Please visit any of the following links for further information on mental health resources in our community.

If you are experiencing a psychological emergency or feel you are in crisis, please dial 9-1-1 immediately or call the crisis line at 1-800-332-4224.

Mindfulness:  Awareness that emerges through paying attention, on purpose, in the present moment, and non-judgmentally to the unfolding experiences, moment by moment.

Awareness: Our body goes on autopilot and we do not always notice when events are happening.  Our brain leads us automatically, basically out of habits we have already established.  When you learn to be mindful, you learn to be aware of the sequences of experiences that lead you to inappropriate behaviors (arguing leads to emotional issues, which lead to fighting) before it actually happens.  Awareness means you can pay attention to control your experiences that lead you through your body feelings, including your breathing, your thoughts, your intensions, and your emotions.

Present Moment: Our brain naturally wonders, and we are often distracted from paying attention to the present moment to things that are happening in our environment.  We do a lot of things on “auto pilot” – sometimes even driving!  Paying attention purposely is recognizing when something has distracted us and purposely redirecting our attention to the here and now experiences.  While brushing your teeth pay attention to the bristles, the taste of the toothpaste, and not about something in the upcoming day.  Understanding yourself and your behaviors in the present moment can help you learn more about yourself and your body.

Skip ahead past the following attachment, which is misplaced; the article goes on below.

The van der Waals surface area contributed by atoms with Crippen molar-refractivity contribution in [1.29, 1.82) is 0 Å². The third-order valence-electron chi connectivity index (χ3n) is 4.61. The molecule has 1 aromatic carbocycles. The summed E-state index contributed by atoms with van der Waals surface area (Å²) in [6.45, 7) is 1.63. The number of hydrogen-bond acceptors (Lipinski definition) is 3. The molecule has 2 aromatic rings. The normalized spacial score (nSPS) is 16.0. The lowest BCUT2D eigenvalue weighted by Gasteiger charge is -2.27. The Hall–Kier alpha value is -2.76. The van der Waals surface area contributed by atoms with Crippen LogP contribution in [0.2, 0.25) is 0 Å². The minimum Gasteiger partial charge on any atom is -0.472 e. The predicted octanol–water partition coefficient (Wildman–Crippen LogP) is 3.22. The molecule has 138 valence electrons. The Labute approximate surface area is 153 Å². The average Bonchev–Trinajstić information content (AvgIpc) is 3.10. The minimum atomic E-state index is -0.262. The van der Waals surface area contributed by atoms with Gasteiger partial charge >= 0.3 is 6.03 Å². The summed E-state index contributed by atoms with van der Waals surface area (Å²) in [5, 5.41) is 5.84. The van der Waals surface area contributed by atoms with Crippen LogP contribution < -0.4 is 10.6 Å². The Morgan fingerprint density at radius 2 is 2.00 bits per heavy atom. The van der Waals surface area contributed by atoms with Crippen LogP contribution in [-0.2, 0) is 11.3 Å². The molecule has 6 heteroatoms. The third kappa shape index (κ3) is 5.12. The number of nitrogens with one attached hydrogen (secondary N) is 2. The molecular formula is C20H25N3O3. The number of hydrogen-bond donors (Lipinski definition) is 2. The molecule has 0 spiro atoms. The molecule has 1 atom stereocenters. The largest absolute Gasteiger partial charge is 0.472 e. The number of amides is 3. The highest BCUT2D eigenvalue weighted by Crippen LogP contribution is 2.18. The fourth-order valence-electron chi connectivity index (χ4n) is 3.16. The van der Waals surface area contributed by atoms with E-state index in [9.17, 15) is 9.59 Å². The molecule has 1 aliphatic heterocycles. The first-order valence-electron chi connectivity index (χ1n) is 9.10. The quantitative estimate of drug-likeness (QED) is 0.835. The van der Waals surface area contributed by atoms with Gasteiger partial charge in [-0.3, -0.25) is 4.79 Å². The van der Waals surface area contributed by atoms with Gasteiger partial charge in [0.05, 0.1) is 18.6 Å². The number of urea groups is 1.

Nonjudgmentally: We often judge our experiences as “good” or “bad”, “justified” or “unjustified”.  We like to label, evaluate, and judge how we feel.  When you become mindful, you understand the experience as just an experience and know that it is what it is.  Have compassion for yourself and reserve the judgement.  Judgement can be the desire to avoid or escape things or feelings and interfere with your mindfulness.

Moment by Moment:  All of our experiences are temporary.  Feelings change, thoughts come and go.  Physical sensations come and go.  We cannot predict how our experiences are going to change from moment to moment, but if we are mindful, we can observe the way our thoughts, emotions, and bodily sensations unfold and to learn about our bodily sensations with curiosity.  You can learn to be an observer of your reactions without reacting to it in the moment. 


  • Mindfulness can help you retrain your brain to take a thoughtful approach to respond to stress, rather than reacting to experiences.
  • Studies show that practicing mindfulness helps relieve depression and anxiety.Studies also show that practicing mindfulness reduces cravings for alcohol and drugs and is helpful to those who are in recovery from addictions in preventing relapse.
  • Tune IN – Step out of autopilot.There is no right or wrong way when you are practicing mindfulness.Just simply learn to observe your experiences.
  • What is the difference between reacting and responding? Reacting we do automatically!Responding is becoming mindful about our feelings, decisions and being present.


                                                                                                                             Edwards, S. (2015)

                                                                                                                                                         Natalie Harding, Post-Doctoral Clinical Psychologist

                                                                                                                                                         Capstone Behavioral Health

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